14. Ben Lussier (Wetaskiwin-Camrose) 382 (three percent)

Lussier began his candidacy with an AIP endorsement, which was withdrawn during the campaign.

Election Leader Candidates Votes % Seats +/- Place Position
2001 Cory Morgan
0 / 83
7,521 0.74%
0 / 83
No seats
2019 Dave Bjorkman
63 / 87
13,481 0.72%
0 / 87
  0   5th No seats
2023 Vacant
14 / 87
5,045 0.29%
0 / 87
  0   5th No seats

See also edit

References edit

  1. ^ "Board of Directors". Independence Party of Alberta. Retrieved August 3, 2023.
  2. ^ "Parties". Elections Alberta. Retrieved April 17, 2020. The Alberta Independence Party made application to the Chief Electoral Officer to change the party name to "Independence Party of Alberta". The request was received and approved, and the change was made effective October 29, 2019.
  3. ^ Bradley, Jonathan (September 14, 2022). "Pawlowski wins Independence Party of Alberta leadership race". Western Standard. Retrieved October 17, 2022.
  4. ^ MacEachern, Meagan (April 1, 2019). "Another name joins the ballot". Lakeland Today. Great West Media. Retrieved April 12, 2024.
  5. ^ Morgan, Cory (January 31, 2023). "In 2000, at the age of 29 I formed an independence party & led it into the 2001 Alberta election". Twitter. Retrieved April 12, 2024.
  6. ^ "New separatist party not seen as a threat". CBC News. January 22, 2001. Retrieved April 13, 2024.
  7. ^ "Separatists form new party in Alberta". CBC News. January 22, 2001. Retrieved April 12, 2024.
  8. ^ "Separatists gather in Red Deer to form new party". CBC News. January 20, 2001. Retrieved April 12, 2024.
  9. ^ "New Alberta party pushing for separation". The Globe and Mail. October 23, 2001. Retrieved April 12, 2024.
  10. ^ a b "New Alberta separatist party raises questions about splintering of conservative voters". Toronto Star. March 4, 2019.
  11. ^ Morgan, Cory (August 9, 2019). "The Alberta Independence Party. Where to next?". corymorgan.com. Retrieved April 13, 2024.
  12. ^ "MEET THE ALBERTA INDEPENDENCE PARTY'S OFFICERS TEAM". albertaindependenceparty.net. Archived from the original on August 3, 2018.
  13. ^ "Bill 24: Parents, trustees, superintendents fear harm to parent-school relationships". Grandin Media. November 13, 2017.
  14. ^ Resler, Glen (November 2019). "Elections-Alberta-Annual-Report-2018-19.pdf" (PDF). Elections Alberta. Retrieved April 12, 2024.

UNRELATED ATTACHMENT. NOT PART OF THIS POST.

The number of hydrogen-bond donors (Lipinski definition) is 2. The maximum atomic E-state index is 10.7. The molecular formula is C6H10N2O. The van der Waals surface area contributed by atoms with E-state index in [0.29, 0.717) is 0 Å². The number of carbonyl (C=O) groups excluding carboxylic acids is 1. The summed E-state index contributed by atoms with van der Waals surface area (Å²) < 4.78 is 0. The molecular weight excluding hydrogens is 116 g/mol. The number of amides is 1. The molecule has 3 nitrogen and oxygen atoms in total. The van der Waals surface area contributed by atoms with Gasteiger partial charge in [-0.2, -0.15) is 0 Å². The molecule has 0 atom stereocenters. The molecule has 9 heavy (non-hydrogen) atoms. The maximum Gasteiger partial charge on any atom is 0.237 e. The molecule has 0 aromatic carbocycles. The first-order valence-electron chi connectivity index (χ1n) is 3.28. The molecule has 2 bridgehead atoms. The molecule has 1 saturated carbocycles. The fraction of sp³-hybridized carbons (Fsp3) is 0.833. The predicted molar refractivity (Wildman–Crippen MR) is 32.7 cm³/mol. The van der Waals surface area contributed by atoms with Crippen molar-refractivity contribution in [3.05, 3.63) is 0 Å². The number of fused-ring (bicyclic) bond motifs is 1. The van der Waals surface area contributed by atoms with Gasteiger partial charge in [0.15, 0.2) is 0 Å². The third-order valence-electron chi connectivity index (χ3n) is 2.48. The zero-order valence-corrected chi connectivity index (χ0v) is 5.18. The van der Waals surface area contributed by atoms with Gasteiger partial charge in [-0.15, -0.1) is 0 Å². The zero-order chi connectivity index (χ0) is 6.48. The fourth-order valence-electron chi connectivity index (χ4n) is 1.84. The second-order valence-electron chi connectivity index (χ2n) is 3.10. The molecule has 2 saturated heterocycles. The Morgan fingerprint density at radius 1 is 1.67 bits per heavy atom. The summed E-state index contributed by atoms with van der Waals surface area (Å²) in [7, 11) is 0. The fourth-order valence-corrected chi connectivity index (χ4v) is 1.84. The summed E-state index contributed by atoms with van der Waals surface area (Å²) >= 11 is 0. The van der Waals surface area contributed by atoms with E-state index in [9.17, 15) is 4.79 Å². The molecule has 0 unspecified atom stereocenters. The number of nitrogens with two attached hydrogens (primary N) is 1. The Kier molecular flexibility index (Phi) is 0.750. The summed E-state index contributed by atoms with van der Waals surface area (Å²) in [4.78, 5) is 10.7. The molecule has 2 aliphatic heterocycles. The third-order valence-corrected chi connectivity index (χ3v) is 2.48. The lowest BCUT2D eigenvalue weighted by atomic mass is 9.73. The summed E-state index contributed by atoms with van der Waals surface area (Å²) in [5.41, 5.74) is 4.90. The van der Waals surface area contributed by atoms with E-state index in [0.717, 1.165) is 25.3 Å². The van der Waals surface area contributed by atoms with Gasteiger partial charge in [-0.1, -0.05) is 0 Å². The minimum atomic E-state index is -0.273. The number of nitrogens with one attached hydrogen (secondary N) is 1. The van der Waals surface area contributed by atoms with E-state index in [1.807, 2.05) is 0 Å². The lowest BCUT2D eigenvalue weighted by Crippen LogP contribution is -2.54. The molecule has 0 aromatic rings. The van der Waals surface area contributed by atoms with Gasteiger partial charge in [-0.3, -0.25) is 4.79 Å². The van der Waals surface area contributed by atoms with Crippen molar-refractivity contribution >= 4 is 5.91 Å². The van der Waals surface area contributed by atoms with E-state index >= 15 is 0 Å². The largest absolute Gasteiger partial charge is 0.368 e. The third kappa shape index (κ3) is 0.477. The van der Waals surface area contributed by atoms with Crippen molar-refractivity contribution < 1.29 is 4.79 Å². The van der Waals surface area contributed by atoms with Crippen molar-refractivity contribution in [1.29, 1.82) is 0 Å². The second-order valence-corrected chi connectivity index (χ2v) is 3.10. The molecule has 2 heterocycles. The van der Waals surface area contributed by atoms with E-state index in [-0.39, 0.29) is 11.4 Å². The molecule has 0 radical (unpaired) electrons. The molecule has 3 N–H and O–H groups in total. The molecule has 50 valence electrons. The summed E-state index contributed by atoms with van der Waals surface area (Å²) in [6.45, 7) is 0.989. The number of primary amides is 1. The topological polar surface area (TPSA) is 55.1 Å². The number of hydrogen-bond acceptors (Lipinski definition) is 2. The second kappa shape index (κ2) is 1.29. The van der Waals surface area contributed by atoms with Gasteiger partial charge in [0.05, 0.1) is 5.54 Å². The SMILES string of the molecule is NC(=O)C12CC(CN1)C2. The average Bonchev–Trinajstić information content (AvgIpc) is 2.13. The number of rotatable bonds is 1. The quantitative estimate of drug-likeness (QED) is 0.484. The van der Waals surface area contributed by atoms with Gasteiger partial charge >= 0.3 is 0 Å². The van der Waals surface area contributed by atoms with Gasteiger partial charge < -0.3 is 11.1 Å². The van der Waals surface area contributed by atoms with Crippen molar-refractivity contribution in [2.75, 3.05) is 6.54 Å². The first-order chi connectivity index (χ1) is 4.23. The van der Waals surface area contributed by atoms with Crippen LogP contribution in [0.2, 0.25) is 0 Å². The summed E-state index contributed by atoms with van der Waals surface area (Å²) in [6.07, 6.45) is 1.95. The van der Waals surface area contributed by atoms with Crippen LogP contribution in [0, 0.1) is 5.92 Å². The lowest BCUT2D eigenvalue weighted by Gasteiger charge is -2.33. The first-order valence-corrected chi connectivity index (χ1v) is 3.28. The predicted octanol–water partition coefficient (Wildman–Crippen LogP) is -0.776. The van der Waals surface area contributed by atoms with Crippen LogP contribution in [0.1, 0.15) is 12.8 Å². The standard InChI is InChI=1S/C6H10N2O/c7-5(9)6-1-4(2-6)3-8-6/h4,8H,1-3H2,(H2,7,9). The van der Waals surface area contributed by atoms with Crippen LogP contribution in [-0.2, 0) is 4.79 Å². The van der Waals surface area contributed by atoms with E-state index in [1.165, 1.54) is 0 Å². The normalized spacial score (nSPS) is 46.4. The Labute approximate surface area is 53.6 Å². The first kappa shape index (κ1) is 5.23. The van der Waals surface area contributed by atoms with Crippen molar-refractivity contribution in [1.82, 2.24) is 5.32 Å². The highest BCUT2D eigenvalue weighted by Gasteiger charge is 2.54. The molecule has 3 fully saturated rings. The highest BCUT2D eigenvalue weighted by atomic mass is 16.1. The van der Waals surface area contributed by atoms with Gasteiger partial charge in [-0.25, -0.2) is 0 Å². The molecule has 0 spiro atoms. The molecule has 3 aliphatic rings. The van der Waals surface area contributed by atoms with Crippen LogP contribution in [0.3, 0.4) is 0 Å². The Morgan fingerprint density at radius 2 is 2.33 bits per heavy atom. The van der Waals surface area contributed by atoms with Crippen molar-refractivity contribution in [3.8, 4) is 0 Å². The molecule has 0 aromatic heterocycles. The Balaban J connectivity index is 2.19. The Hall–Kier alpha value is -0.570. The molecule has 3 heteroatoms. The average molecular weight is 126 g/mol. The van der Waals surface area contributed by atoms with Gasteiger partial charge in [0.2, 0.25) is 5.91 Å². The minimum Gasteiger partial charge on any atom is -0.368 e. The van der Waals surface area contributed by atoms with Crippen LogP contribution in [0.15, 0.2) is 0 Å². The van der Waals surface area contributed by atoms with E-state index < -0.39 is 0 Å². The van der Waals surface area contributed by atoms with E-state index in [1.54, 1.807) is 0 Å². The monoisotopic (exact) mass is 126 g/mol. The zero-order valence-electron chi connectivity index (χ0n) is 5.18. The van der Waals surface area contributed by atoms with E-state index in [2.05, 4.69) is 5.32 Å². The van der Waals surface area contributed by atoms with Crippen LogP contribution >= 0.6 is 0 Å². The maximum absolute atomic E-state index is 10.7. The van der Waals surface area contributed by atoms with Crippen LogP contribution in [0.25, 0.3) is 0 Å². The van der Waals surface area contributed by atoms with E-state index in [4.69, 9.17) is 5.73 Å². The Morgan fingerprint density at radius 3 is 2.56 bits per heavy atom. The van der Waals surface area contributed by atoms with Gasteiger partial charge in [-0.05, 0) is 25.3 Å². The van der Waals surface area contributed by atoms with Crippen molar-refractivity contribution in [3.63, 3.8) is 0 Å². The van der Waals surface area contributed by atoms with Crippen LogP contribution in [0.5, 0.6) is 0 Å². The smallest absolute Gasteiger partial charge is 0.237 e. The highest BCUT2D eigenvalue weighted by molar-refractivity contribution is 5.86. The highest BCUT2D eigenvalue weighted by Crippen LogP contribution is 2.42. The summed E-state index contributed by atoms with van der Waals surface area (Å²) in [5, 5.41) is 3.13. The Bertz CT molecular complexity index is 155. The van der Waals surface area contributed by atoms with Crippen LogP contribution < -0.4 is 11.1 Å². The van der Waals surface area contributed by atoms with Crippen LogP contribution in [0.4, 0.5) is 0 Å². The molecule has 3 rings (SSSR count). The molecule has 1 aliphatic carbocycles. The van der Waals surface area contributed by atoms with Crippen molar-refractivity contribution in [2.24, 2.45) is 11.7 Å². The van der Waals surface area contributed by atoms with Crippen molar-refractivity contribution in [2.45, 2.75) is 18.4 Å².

15. ^ "Alberta Elections – Parties".
  16. ^ "Registered Political Parties". Elections Alberta. Retrieved July 24, 2023.
  17. ^ Cournoyer, Dave (July 16, 2020). "Paul Hinman is back, again, maybe! Former Wildrose leader to lead new Wildrose separatist party". Daveberta. Retrieved April 12, 2024.
  18. ^ "2021 Leadership Contest - The Independence Party of Alberta". Elections Alberta. Retrieved April 12, 2024.
  19. ^ "2022 Leadership Contest - The Independence Party of Alberta". Elections Alberta. Retrieved April 12, 2024.
  20. ^ Bradley, Jonathan (September 14, 2022). "Pawlowski wins Independence Party of Alberta leadership race". Western Standard. Retrieved October 17, 2022.
  21. ^ Toy, Adam (March 29, 2023). "Pawlowski out as Independence Party leader in Alberta". Global News. Retrieved April 11, 2023.
  22. ^ "We appreciate your patience as we push forward toward having representation in our legislature". Facebook. The Independence Party. Retrieved April 11, 2023.
  23. ^ Griwkowsky, Catherine (May 1, 2023). "What Alberta's third parties are offering in election 2023". Politics Today. Retrieved October 13, 2023.
  24. ^ "After much discussion and deliberation on how to move forward strategically and intelligently, the board of directors has appointed an interim leader". Facebook. Independence Party of Alberta. October 3, 2023. Retrieved October 3, 2023.
  25. ^ "76 - Olds-Didsbury-Three Hills". officialresults.elections.ab.ca. Elections Alberta. Retrieved June 10, 2023.
  26. ^ "On Wednesday, January 31, 2024 the Party's Interim Leader, Katherine Kowalchuk resigned for personal reasons several months before her intended departure date of June 2024". Facebook. Independence Party of Alberta. February 27, 2024. Retrieved February 27, 2024.
  27. ^ "2001 General Election". Elections Alberta. Retrieved April 13, 2019.